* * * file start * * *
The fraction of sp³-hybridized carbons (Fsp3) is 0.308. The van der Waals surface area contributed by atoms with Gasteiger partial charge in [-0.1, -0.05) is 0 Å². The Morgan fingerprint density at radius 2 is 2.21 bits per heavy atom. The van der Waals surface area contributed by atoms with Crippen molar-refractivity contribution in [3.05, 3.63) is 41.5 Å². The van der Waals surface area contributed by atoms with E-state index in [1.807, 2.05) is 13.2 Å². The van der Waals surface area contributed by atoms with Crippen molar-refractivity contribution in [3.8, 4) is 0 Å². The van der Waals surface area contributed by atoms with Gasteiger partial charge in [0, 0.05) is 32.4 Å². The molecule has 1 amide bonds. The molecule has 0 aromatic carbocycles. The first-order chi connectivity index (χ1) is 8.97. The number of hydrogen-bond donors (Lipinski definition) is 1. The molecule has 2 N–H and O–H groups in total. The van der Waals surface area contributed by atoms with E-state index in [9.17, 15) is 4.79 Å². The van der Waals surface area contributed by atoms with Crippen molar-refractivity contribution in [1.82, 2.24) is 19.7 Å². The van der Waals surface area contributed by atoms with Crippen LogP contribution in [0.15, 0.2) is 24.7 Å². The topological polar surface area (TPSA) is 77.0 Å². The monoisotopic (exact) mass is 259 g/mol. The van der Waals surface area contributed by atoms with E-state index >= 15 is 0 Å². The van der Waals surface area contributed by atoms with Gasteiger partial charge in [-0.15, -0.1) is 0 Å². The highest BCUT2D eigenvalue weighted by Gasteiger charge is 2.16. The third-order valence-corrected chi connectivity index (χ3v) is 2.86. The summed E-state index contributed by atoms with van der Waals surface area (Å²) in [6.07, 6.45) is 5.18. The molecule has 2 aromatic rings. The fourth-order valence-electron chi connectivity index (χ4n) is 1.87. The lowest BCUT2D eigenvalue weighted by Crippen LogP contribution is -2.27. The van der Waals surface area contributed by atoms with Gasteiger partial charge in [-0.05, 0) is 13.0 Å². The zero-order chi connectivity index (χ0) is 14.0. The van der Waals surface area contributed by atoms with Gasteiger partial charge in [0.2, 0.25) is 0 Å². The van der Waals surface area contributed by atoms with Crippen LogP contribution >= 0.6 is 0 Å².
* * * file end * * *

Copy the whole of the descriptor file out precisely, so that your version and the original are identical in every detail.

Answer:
The fraction of sp³-hybridized carbons (Fsp3) is 0.308. The van der Waals surface area contributed by atoms with Gasteiger partial charge in [-0.1, -0.05) is 0 Å². The Morgan fingerprint density at radius 2 is 2.21 bits per heavy atom. The van der Waals surface area contributed by atoms with Crippen molar-refractivity contribution in [3.05, 3.63) is 41.5 Å². The van der Waals surface area contributed by atoms with E-state index in [1.807, 2.05) is 13.2 Å². The van der Waals surface area contributed by atoms with Crippen molar-refractivity contribution in [3.8, 4) is 0 Å². The van der Waals surface area contributed by atoms with Gasteiger partial charge in [0, 0.05) is 32.4 Å². The molecule has 1 amide bonds. The molecule has 0 aromatic carbocycles. The first-order chi connectivity index (χ1) is 8.97. The number of hydrogen-bond donors (Lipinski definition) is 1. The molecule has 2 N–H and O–H groups in total. The van der Waals surface area contributed by atoms with E-state index in [9.17, 15) is 4.79 Å². The van der Waals surface area contributed by atoms with Crippen molar-refractivity contribution in [1.82, 2.24) is 19.7 Å². The van der Waals surface area contributed by atoms with Crippen LogP contribution in [0.15, 0.2) is 24.7 Å². The topological polar surface area (TPSA) is 77.0 Å². The monoisotopic (exact) mass is 259 g/mol. The van der Waals surface area contributed by atoms with E-state index >= 15 is 0 Å². The van der Waals surface area contributed by atoms with Gasteiger partial charge in [-0.15, -0.1) is 0 Å². The highest BCUT2D eigenvalue weighted by Gasteiger charge is 2.16. The third-order valence-corrected chi connectivity index (χ3v) is 2.86. The summed E-state index contributed by atoms with van der Waals surface area (Å²) in [6.07, 6.45) is 5.18. The molecule has 2 aromatic rings. The fourth-order valence-electron chi connectivity index (χ4n) is 1.87. The lowest BCUT2D eigenvalue weighted by Crippen LogP contribution is -2.27. The van der Waals surface area contributed by atoms with Gasteiger partial charge in [-0.05, 0) is 13.0 Å². The zero-order chi connectivity index (χ0) is 14.0. The van der Waals surface area contributed by atoms with Gasteiger partial charge in [0.2, 0.25) is 0 Å². The van der Waals surface area contributed by atoms with Crippen LogP contribution >= 0.6 is 0 Å².